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Are You a Peacetime Fighter or a Wartime Fighter?

Are You a Peacetime Fighter or a Wartime Fighter?

In certain situations, we fight to survive and succeed. It’s human nature. There are two types of fighter in this world – one performs well in peace time and the other thrives in war time.

The peacetime fighter is at their best when times are stable or in a position of prosperity. This is because their focus is motivated by success and their outlook can then be extended to wider areas in order to maintain advancement.

Wartime fighters exceed when the going is tough. When life isn’t so stable, they aren’t in the top position or where they need to be, they will focus on exploring new avenues, strive to solve the challenges and take risks to gain their success.

    In military terms, the way in which an army approaches both war and peace is adherently different.

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    Peacetime is used to observe and train your troops, readying them to fight the enemy on the battlefield. It’s a time of focus on individual soldiers – bettering them for future war and improving weapons for ultimate readiness. It’s all about using this time of stability to build on the foundations and enhance the army.

    When wartime comes, the approach is entirely different. In fact it completely reverses. The focus turns to practical strategies of invading more territories and killing more enemies – in other words is all about survival and protection. During this time it’s difficult to know what individual troops are doing. They are out there facing unknown movements and acting accordingly.

    Peacetime Fighter vs Wartime Fighter

    Based on these two different situations, both types of fighters react differently. While each type of fighter can thrive in the right circumstances, they equally have their weaknesses.

    Peacetime Fighters Fight to Maintain Peace

    This type of people actively define their own rules allowing everyone to follow through and get work done in an ordered fashion.With these clearer rules and guidelines, it’s much easier to see the big picture and plan for future goals accordingly.

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      But they’re much easier to be boxed in by rigid rules that can be followed easily. This limits certain directions or flourishing. It’s harder to be aware of potential dangers and decisions can be based on assumption.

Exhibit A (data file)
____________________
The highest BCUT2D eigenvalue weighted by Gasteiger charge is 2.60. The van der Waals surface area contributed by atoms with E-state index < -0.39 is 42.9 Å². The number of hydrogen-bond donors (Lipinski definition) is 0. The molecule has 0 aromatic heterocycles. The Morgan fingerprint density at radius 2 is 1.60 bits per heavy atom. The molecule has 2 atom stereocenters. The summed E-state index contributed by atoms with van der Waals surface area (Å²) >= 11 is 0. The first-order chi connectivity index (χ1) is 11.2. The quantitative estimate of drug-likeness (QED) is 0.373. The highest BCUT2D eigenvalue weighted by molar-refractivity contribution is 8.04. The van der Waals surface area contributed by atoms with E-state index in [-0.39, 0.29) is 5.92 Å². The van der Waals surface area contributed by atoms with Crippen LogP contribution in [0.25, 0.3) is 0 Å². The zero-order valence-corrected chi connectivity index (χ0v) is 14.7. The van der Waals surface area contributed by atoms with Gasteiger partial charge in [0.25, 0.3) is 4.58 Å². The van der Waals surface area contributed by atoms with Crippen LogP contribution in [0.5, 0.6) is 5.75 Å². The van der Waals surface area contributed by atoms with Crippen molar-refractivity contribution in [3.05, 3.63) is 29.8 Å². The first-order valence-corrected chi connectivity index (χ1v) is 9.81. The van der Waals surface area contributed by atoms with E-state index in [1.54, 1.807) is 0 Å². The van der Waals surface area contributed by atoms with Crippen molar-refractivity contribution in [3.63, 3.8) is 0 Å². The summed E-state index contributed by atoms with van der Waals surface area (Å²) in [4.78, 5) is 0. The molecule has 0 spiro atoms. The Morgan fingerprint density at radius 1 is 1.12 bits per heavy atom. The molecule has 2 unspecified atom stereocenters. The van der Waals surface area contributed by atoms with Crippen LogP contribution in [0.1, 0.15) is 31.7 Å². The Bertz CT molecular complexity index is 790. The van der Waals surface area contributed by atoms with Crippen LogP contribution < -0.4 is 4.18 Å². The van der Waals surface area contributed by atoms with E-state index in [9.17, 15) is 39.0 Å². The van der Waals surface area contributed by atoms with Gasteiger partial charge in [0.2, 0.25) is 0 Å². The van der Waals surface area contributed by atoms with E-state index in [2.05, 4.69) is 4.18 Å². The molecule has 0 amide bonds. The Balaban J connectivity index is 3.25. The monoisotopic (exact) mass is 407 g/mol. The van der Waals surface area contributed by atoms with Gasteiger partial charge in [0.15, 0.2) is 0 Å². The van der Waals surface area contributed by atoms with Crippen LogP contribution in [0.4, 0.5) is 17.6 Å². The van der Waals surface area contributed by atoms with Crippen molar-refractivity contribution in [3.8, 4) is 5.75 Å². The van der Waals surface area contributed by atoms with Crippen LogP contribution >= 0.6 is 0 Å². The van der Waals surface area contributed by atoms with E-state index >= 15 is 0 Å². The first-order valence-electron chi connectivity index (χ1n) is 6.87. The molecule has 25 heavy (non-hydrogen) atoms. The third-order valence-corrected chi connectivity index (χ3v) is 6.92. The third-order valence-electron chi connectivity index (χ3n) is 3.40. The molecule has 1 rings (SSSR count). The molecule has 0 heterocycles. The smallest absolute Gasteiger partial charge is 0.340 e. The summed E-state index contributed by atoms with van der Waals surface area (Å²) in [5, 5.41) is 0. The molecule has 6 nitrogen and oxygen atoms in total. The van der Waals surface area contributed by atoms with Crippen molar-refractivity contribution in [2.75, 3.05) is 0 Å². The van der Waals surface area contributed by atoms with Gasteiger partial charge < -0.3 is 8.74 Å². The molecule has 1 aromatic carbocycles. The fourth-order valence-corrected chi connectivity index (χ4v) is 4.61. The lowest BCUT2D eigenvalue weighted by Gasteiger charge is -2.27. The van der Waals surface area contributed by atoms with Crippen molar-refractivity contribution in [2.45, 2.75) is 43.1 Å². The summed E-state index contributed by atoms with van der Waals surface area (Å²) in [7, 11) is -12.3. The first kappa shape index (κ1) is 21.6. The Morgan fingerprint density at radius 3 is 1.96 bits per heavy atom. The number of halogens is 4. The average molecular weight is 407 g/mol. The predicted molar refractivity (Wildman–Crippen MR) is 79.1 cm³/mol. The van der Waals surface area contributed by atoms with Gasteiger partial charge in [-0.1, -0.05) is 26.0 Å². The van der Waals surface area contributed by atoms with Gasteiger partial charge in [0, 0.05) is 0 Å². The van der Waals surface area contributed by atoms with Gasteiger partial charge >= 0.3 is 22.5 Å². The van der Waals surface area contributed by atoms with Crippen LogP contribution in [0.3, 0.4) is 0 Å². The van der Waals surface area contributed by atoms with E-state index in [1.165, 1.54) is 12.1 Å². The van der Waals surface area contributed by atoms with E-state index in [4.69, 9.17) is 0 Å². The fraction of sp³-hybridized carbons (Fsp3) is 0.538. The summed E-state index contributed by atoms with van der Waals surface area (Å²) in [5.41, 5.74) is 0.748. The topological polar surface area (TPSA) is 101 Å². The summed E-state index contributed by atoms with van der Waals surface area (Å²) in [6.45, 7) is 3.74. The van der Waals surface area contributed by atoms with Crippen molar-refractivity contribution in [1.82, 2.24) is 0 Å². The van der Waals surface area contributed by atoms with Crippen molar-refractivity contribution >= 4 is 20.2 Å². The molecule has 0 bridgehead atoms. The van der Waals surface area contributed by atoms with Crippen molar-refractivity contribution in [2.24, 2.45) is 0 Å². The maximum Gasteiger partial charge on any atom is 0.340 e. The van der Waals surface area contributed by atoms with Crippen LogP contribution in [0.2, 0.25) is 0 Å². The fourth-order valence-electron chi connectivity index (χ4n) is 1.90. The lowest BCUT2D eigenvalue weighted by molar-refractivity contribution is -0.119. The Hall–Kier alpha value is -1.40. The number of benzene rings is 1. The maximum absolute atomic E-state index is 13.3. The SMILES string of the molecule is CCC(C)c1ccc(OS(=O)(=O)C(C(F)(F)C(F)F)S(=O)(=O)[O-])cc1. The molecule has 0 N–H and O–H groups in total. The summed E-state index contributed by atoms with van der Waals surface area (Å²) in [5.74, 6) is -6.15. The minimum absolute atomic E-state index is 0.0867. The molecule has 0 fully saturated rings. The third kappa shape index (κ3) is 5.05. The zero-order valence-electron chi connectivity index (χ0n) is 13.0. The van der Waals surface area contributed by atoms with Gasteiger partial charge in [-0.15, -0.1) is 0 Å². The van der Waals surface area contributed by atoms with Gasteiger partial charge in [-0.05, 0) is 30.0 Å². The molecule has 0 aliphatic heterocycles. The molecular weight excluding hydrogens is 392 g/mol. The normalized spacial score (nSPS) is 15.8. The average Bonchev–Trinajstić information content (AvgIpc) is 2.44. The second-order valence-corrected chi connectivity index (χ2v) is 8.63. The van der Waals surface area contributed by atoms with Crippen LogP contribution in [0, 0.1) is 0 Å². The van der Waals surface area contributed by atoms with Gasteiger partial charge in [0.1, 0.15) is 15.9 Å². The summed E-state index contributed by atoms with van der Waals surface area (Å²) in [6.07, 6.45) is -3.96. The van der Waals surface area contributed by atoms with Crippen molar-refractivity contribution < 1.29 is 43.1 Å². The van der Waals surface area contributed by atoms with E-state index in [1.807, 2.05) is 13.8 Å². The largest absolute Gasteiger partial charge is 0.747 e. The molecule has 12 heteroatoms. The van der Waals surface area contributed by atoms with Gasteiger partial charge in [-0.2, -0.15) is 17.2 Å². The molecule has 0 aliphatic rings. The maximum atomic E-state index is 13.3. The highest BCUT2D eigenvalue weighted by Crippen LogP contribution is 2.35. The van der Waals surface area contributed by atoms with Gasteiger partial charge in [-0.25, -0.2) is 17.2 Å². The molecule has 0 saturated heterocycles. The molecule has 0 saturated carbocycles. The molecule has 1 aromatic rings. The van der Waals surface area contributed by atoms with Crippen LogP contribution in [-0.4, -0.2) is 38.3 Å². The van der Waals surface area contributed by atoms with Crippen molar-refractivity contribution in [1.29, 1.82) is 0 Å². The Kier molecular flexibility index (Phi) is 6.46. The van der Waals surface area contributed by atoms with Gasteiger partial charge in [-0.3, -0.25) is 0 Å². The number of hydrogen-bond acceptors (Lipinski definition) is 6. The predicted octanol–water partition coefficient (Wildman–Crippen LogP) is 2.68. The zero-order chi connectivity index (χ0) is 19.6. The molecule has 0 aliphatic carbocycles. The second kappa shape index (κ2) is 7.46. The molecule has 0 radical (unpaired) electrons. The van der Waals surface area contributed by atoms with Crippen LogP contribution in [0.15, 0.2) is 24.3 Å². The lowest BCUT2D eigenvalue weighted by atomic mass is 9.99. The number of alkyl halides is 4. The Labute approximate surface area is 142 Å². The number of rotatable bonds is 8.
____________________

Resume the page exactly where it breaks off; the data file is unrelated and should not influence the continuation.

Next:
Wartime Fighters Fight to Battle

        There are less restrictions by guidelines and rules which means this type of fighter will go above and beyond to survive and take necessary risks. The survival mode means being more hyper aware of anything that may go wrong and correcting it or preventing it all together.

          But war time fighters are more likely to react to a situation depending on the circumstances rather than their own thought-out strategies. The focus is almost entirely on short-term results therefore making it difficult to see the bigger picture and plan for the future.

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            When Fighters Are at the Wrong Place

            Getting a peacetime fighter in a war situation, or a wartime fighter in a peace situation will show how each one will inevitably struggle to survive.

            The peacetime fighter lacks the sensitivity to danger and will find it hard to make necessary progress without rules and guidelines. While the wartime fighter would find it difficult to follow set rules for a long-term period.

            An example of this could be a family doctor working in local clinics. In this environment (peacetime) he is able to perform his job successfully. However, if he was to suddenly move over to the Accident & Emergency department of a hospital (wartime), his performance may drastically decline.

            This means both types of fighters have their ideal circumstances in which they thrive. Peacetime fighters prefer stable settings where rules are defined, seeing straight towards their goal. Wartime fighters work best where the lack of strict rules allows flexibility to reach their goals in their own way.

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            The Optimum Fighter

            Since life isn’t linear, we will experience both peace and war at times in our lives. This is why becoming good at both is the optimal way to survive.

              For example, traditional hotels would never have imagined needing to compete against options like AirBnB – they’ve gone from peacetime to wartime. Blackberry and Nokia were once cruising in success but now see themselves in their own wartime at the edge of the market.

              Having both skills can keep you going through the easy and hard times creating more continuity in your success.

              Learn the Rules, Break the Rules

              Know that all the training in the world and enhancement on your ‘weapons’ won’t mean anything if you don’t use them in the ‘war zone’. Understand that testing your rules and criteria for success, will allow you to learn your strengths and weaknesses and therefore improve them. Only then will you know when to break or stick to your rules.

              Be Prepared For “Sudden War”

              Creating a mindset where you realize that everything is temporary or replaceable at any time will allow you to become more prepared. Being prepared causes you to keep thinking outside the box of peaceful steady stability, and allows you to think of alternative choices in any given area of your life. Sudden war can be unavoidable sometimes, so having a plan B wherever possible will create a better stability in the face of adversity.